Valencia to share building space with UCF in new downtown campus

UCF News

As of now, many students look at downtown as a place they can only visit and get drinks late night, but soon that will change, as the University of Central has announced that they will begin the process to add a campus in the metro area.

The announcement was made Tuesday morning by UCF president Dr. John C. Hitt at an invitation-only breakfast, packed to capacity with faculty members from UCF and Valencia, community and business leaders, and  public officials.

“Today, through another bold collaboration, we explore a vision for UCF in Orlando that could energize downtown and redefine its future,” said Hitt, who considers this expansion a “game changer” for the downtown Orlando area.

With 67 acres of land available downtown by the old Amway Arena Hitt thinks the expansion is the best project possible for the Creative Village are, however feels if the school doesn’t work fast than something else will come in and try to obtain the area.

UCF officials say planning for the proposed downtown campus is in the early stages, so many key facts have yet to be confirmed.

“We’re several years away from having building out on the ground and occupied, but I think we will start to see measured progress within the next several months as we start to move to these approvals that are necessary,” said Hitt

Construction on the new campus will depend on state funding, which the school can not go after until next May, where they will seek out $50 to $60 from legislative. The project is slated to cost nearly $200 million dollars over a period of several years, however Hitt stated that expansion will be so successful that it will begin taking on its own momentum.

Hitt stated that in order for this campus to be effective UCF would need at least 6,000 students to commit to classes there, but feels that thanks to the university’s collaboration with Valencia it could easily see more than 10,000 students.

“We are very crowded — in terms of faculty offices, class and laboratories — so if we can offload some of that into the new downtown area it would be a big help for us on the East Orlando Campus,” said Hitt, before adding that this new downtown location would allow UCF room to grow, making the university more interesting and attractive for future students.

While many details regarding the campus are still in the principal state and could not be confirmed, Hitt did mention a few specifics around which programs he would like to be offered at the downtown location, and how to school plans to keep students safe.

UCF officials stated that they would like the downtown campus to be able to serve all of its students needs, allowing them as little commute, if any, to the main campus for other classes. However, if commuting to the other campus is necessary, Hitt stated students can look forward to a fleet of Wi-Fi enabled buses to help them travel back-and-forth.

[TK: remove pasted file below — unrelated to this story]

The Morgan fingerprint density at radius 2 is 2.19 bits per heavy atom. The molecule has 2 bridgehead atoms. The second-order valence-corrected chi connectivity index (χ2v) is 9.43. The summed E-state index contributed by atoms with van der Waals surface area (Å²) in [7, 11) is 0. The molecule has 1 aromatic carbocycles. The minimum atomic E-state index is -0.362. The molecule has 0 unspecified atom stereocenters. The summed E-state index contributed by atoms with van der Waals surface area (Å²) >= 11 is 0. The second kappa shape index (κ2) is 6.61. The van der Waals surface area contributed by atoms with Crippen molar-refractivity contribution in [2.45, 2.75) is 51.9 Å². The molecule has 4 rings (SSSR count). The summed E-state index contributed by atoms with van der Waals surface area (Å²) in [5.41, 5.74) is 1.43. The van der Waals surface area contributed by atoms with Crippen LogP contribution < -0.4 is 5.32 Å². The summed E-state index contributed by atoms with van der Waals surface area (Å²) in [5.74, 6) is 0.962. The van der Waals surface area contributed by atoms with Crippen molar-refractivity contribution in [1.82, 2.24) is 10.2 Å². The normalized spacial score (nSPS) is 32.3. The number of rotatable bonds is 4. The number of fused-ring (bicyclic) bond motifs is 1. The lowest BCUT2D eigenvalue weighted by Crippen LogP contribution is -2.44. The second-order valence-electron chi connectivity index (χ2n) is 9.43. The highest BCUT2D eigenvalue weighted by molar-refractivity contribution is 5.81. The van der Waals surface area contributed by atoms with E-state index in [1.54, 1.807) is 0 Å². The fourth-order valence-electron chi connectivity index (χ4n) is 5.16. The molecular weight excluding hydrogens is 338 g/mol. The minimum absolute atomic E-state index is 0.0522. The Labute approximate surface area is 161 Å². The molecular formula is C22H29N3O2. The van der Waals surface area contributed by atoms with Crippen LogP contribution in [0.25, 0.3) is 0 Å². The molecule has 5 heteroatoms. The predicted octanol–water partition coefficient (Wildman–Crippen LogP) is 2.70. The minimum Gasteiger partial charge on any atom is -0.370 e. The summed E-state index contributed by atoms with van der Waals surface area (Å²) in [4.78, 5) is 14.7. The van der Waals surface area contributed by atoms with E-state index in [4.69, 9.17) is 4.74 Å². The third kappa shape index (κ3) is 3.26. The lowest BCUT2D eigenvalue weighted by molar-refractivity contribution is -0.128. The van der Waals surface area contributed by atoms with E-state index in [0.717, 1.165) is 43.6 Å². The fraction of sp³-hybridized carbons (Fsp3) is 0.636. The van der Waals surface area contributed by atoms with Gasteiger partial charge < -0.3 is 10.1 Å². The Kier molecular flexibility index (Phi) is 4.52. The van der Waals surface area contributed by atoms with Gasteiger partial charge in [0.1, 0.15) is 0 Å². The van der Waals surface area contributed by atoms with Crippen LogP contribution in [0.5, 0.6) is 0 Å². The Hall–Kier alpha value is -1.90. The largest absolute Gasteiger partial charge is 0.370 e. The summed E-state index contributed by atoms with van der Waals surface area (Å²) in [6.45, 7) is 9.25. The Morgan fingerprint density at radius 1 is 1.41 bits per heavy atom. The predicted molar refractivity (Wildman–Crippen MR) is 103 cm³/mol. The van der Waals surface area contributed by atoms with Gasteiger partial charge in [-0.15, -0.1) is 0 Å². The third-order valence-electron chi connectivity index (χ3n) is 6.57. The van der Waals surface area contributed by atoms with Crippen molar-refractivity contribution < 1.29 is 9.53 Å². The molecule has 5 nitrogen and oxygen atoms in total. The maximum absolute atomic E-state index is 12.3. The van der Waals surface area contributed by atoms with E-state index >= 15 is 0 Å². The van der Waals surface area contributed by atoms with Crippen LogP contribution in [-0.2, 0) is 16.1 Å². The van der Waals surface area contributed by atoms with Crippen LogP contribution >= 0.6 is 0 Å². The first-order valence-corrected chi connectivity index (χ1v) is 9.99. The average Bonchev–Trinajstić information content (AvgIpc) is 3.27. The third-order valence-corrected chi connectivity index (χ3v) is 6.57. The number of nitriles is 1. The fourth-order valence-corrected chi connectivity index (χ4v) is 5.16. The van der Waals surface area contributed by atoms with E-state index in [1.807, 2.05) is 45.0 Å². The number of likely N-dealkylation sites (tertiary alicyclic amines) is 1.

While the college is being molded after Arizona State University’s campus in downtown Phoenix, where more than 11,500 students now attend classes, it is not likely that Orlando will follow in their urban development, and build a Light Rail system that runs from both campuses, anytime. But, Orlando Mayor Buddy Dyer did state expanding the SunRail routes to UCF may be something that comes up later down the road.

By adding this location students will be in prime location to complete their internships. As of now, programs of interest to be set in the downtown area are those in the digital and visual arts programs, as they would compliment its existing Florida Interactive Academy for Emerging Media that is already in the area.

UCF will look to continue building its relationship with Valencia College, who will serve as a very important part of the expansion development. The first building will be a joint used facility between UCF and Valencia, Hitt said.

There are talks that Valencia is considering moving its culinary and hospitality programs from the West Campus to the new downtown campus. In addition, Valencia will offer general education classes for students pursuing Associate of Arts degrees.

“We think of ourselves as shared-spaces, shared-students, a shared pathway;” said Falecia Williams, president of Valencia’s west campus, in regards to Valencia’s partnership with UCF regional campus and the likelihood of Valencia students being able to benefit from resources coming to UCF’s new downtown location.

“We know that we want students who are physically going to attend classes in the downtown area. How that materialises — whether it’s a UCF building, a Valencia building, or shared building — those are all details we still have to look at” added Williams.